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i jyj aa Aynj-
WE GO WHERE DEMOCRATIC PRINCIPLES POINT THE WAV JvWHEN THEY CEASE TO LEAD, WE CEASE TO FOLLOW
BY JOHN G. GIVEN.
EBENSBURG, THURSDAY AUGUST 91819:
VOL. 5. ISO. 44.
m. m w m
I Lotc J!ot Novr.
Take Tram me all t!iou onca did give
Thy tunica and leara ihj sighs that vow
Itor longer la ray bosom live;
X loved the once I lovo not now;
Ti better, ia this wretched hour.
To Cinj frviu memory every trace
Each shadow of thy broken power,
And all memorials fond erase!
Ilaply, in after limes, the wrong
'J by Cckly speech hth done to in 9
May strike tliy ttoul, as, borne aloof,
Thou gaily ta ileal o'er life's sea;
And then, ainiJst the wreck of love,
That will thy sinking hope surround,
Soma long'forgtttea thought may move
Thy fluttering heart with grief profound!
Dublin Univtrity Magazine.
MISOEL LA N E O U S
THE ADOPTED SON;
OS, CHARITY'S REWARD.
BY PAUL CREYTON.
One cold, windy, dreary day, in the
month of November, 1813, a tall, dark in
dividual might have been observed passing
to and fro, in a mysterious manner, in one
of. the most retired streets in the eity of
Boston. Ilia finely made form and hand
some features were disguised bv the folds
of a spacious cloak and scarf, which he
had assumed for the douole purpose of
concealment and defence against the cold.
Several times had the strange individ
ual walked up and down the street, like
one abstracted. But, although he seemed
to have no object in view, a keen obser
ver would have remarked at once that he
was deeply interested in some object he
saw, or wished to see, in a. cottage over
the way; for, his dark piercing eye was
turned in that direction continually.
At last, as the stranger was approaching
the house of one of his rounds, a lad of
about twelve summers pale and poorly
clad, came out of the door, and ran lightly
down the steps into the street. The
stranger paused -out as me ooy ran on
before him, he followed, quickening his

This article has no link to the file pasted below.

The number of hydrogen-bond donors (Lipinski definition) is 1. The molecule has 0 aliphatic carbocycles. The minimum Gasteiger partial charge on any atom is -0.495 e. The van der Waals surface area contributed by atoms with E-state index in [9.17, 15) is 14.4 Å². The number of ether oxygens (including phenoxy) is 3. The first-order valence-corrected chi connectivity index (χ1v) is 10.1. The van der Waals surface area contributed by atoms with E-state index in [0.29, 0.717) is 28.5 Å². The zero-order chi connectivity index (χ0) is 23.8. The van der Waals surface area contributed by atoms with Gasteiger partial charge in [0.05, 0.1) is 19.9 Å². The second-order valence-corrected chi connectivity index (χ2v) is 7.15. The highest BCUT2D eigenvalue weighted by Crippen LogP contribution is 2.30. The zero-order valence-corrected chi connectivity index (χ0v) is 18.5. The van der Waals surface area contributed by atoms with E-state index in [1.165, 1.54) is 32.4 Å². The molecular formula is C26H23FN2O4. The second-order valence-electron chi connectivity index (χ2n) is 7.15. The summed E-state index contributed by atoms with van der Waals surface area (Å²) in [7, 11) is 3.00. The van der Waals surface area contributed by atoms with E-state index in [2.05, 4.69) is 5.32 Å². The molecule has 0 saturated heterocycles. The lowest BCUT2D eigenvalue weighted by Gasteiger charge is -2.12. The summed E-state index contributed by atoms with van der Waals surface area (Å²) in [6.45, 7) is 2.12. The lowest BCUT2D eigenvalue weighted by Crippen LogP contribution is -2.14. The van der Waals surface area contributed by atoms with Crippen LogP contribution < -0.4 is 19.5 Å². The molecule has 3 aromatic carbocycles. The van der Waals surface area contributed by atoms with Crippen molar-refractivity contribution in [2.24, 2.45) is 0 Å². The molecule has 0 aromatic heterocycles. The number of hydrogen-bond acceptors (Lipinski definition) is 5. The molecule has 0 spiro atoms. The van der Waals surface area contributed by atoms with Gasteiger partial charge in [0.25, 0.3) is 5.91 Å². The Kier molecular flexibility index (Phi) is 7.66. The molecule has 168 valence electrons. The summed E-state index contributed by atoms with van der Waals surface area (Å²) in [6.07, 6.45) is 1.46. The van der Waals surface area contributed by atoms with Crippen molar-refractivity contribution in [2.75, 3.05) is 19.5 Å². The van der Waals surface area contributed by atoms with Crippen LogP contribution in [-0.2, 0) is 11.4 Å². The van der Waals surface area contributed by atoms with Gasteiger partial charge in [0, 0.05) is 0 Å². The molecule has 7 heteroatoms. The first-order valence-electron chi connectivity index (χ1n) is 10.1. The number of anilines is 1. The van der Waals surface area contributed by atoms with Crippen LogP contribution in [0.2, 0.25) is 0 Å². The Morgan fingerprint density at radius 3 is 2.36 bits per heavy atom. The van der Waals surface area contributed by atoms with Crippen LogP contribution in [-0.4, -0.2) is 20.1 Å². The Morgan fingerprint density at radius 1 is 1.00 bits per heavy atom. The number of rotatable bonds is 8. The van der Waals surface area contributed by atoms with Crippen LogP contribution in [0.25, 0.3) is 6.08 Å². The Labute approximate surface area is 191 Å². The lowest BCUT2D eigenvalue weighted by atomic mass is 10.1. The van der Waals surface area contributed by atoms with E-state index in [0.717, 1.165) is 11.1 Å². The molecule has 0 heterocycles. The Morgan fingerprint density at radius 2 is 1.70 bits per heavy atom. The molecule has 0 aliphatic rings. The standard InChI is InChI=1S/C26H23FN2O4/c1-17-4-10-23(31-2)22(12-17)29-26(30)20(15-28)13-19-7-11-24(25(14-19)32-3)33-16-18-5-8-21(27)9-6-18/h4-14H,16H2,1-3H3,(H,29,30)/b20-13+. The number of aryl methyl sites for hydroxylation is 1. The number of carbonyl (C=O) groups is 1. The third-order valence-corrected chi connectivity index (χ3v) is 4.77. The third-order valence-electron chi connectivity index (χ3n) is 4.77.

pace, and was soon led by the unconscious
youth into a more busy quarter of the
The two kept on at a rapid pace, the
stranger gradually nearing the boy, until
the latter suddenly turned into a large,
crowded building, composed of offices de
voted to the use of lawyers,, brokers and
other business men. The lad mounted a
broad flight of stairs, and entered a side
door, which he had scarcely closed when
the stranger entered and followed him in.
There was but one man in the offiee, and
he sat at the desk with a newspaper m j
his hand. He looked up as the two en-
tered. and after dancing at the stranger,
who coolly look a seat near the stove,
motioned the boy to approach him.
The lad was embarrassed, and seemed
afraid to speak. With his cold, numb
fingers, he played with the buttons of his
coat while his eye turned alternately from
the stranger to the man at the desk. The
latter was a middle-aged man, with a cold
hard, calculating look, such as chills the
heart unused to the selfishness of the world.
Well, William,' said he, turning to the
boy, with the mockery of a smile it was
so cold and heartless 'well, William, has
' vrvir father sent me the money for the rent,
as be promised my clerk, when he called
on him the other day? Speak out, Wil
liam. ' ' '
He sent me, said the boy, after some
, hesitation, Ho tell you that he could'nt pos
sibly raise the money for you to-day; but
- that he hopes to be able to get it for you
. .a. . I.-, , 1 , j-- .-. . ...
The man ai the desk scowled darkly.
Tell your father, said he, in tones of
' (.il.k.cn. tV.at I can put up with this
, treatment no longer. I have been put off
jiow day after day with promises ana pro-
testations, until I am tired of the same
, eternal lingo. However, I will let things
remain until Saturday, when, if the rent
.is sot paid, I hall be under the necessity
of adopting measures that would be un
. pleasant both to him and me.
- But.father. is very, sick, ' began the lad,
1 his eyes, glistening with tears. .
He would, have said more, but sobs
choked his utterance, and he hurried from
the office into the street.
r 1 said the man at the desk scowled dark
. ly but when, the boy was gone, and his
;-ye fell upon the stranger seated at the lire,
rat,the-s"ifiht of the dignified bearing of the
latter, and his rich but simple dress, his
, "woxloly Heart was pleased, and his brow
i 1 ".1
Dfigruenea wun a. smile. . .
- ai j - -
, excuse me, said, the stranger, ap